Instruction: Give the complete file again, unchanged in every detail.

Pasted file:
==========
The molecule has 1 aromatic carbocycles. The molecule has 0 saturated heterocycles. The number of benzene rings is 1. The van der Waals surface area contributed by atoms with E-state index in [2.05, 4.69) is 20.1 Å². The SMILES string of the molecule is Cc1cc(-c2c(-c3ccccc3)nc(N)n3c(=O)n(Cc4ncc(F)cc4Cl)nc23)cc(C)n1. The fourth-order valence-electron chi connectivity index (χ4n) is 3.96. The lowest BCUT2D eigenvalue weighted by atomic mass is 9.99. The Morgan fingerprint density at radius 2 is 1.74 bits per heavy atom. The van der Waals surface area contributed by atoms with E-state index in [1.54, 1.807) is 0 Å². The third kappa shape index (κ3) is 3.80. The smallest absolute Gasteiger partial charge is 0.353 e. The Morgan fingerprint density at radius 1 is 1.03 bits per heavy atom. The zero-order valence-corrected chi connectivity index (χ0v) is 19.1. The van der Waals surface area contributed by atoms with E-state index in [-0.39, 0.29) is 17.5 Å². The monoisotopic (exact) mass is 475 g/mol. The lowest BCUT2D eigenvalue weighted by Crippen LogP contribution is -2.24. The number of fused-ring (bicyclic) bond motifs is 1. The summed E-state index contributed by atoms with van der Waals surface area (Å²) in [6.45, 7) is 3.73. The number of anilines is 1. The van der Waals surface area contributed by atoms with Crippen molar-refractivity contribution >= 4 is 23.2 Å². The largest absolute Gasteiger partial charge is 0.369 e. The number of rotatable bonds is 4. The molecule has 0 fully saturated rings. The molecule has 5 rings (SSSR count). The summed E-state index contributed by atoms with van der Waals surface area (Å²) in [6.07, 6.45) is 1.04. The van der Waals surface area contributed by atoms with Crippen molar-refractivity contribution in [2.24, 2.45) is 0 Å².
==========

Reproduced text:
The molecule has 1 aromatic carbocycles. The molecule has 0 saturated heterocycles. The number of benzene rings is 1. The van der Waals surface area contributed by atoms with E-state index in [2.05, 4.69) is 20.1 Å². The SMILES string of the molecule is Cc1cc(-c2c(-c3ccccc3)nc(N)n3c(=O)n(Cc4ncc(F)cc4Cl)nc23)cc(C)n1. The fourth-order valence-electron chi connectivity index (χ4n) is 3.96. The lowest BCUT2D eigenvalue weighted by atomic mass is 9.99. The Morgan fingerprint density at radius 2 is 1.74 bits per heavy atom. The van der Waals surface area contributed by atoms with E-state index in [1.54, 1.807) is 0 Å². The third kappa shape index (κ3) is 3.80. The smallest absolute Gasteiger partial charge is 0.353 e. The Morgan fingerprint density at radius 1 is 1.03 bits per heavy atom. The zero-order valence-corrected chi connectivity index (χ0v) is 19.1. The van der Waals surface area contributed by atoms with E-state index in [-0.39, 0.29) is 17.5 Å². The monoisotopic (exact) mass is 475 g/mol. The lowest BCUT2D eigenvalue weighted by Crippen LogP contribution is -2.24. The number of fused-ring (bicyclic) bond motifs is 1. The summed E-state index contributed by atoms with van der Waals surface area (Å²) in [6.45, 7) is 3.73. The number of anilines is 1. The van der Waals surface area contributed by atoms with Crippen molar-refractivity contribution >= 4 is 23.2 Å². The largest absolute Gasteiger partial charge is 0.369 e. The number of rotatable bonds is 4. The molecule has 0 fully saturated rings. The molecule has 5 rings (SSSR count). The summed E-state index contributed by atoms with van der Waals surface area (Å²) in [6.07, 6.45) is 1.04. The van der Waals surface area contributed by atoms with Crippen molar-refractivity contribution in [2.24, 2.45) is 0 Å².